During Advent, we practise patience as we wait and watch for the coming of the Lord.  Like midwives gathered around the bed, we await the birth.  But God’s coming was not just the birth of a child; it was the coming of a word.  One might even say that it was the coming of a language.

It needed hundreds of years for English to evolve to the point at which Shakespeare might write Hamlet.  The language had to be formed by poets and lawyers, preachers, philosophers and peasants, by nurses and gravediggers, before it was ready.  In a similar way, it needed thousands of years before there was a language in which God’s word could be spoken in the form of Jesus.  We needed all those experiences of liberation and exile, of the building and demolition of kingdoms.  We needed innumerable prophets and scribes and poets, struggling to find words before Jesus could be born as the Word.  The Word of God does not come down from heaven like a celestial Esperanto.  It wells up from within human language.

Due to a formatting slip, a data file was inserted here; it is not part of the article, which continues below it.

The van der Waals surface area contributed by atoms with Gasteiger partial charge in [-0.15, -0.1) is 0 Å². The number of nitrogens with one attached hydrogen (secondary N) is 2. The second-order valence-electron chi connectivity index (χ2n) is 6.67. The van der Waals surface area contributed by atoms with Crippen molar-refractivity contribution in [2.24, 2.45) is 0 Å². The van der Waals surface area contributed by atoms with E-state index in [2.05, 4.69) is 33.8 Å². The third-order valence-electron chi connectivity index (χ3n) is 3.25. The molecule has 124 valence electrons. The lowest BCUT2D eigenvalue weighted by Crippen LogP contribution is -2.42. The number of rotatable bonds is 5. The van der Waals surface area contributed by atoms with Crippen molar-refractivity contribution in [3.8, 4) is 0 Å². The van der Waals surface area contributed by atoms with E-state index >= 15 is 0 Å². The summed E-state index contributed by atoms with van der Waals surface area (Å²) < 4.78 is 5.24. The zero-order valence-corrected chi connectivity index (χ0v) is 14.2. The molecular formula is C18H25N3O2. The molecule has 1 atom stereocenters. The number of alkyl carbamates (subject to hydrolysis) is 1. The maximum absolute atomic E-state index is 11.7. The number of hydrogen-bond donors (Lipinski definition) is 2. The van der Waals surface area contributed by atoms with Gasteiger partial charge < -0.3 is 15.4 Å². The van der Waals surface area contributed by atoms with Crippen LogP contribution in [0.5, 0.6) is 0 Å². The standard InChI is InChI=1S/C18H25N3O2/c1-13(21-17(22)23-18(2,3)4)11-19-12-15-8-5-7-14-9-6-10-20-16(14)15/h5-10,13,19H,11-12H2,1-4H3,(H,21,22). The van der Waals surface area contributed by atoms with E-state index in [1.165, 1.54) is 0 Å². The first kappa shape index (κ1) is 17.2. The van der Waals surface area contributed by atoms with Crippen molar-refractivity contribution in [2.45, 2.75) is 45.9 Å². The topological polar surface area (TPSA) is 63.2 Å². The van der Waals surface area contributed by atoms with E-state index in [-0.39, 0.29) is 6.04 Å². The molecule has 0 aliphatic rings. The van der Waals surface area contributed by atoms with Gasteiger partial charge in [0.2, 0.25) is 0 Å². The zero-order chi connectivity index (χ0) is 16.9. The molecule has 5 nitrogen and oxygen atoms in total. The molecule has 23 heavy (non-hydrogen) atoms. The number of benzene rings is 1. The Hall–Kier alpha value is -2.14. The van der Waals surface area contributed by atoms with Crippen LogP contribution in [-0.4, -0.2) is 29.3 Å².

Waiting for the coming of God is not, then, mere passivity.  We do not only wait with the poor, we share their struggles.  We must be attentive to the experience of the poor, so that together we gestate a language in which their hopes may find expression.  Then indeed we may have words into which the Word of God may come and find a home.

          Extracted from “Just One Year”, by Timothy Radcliffe OP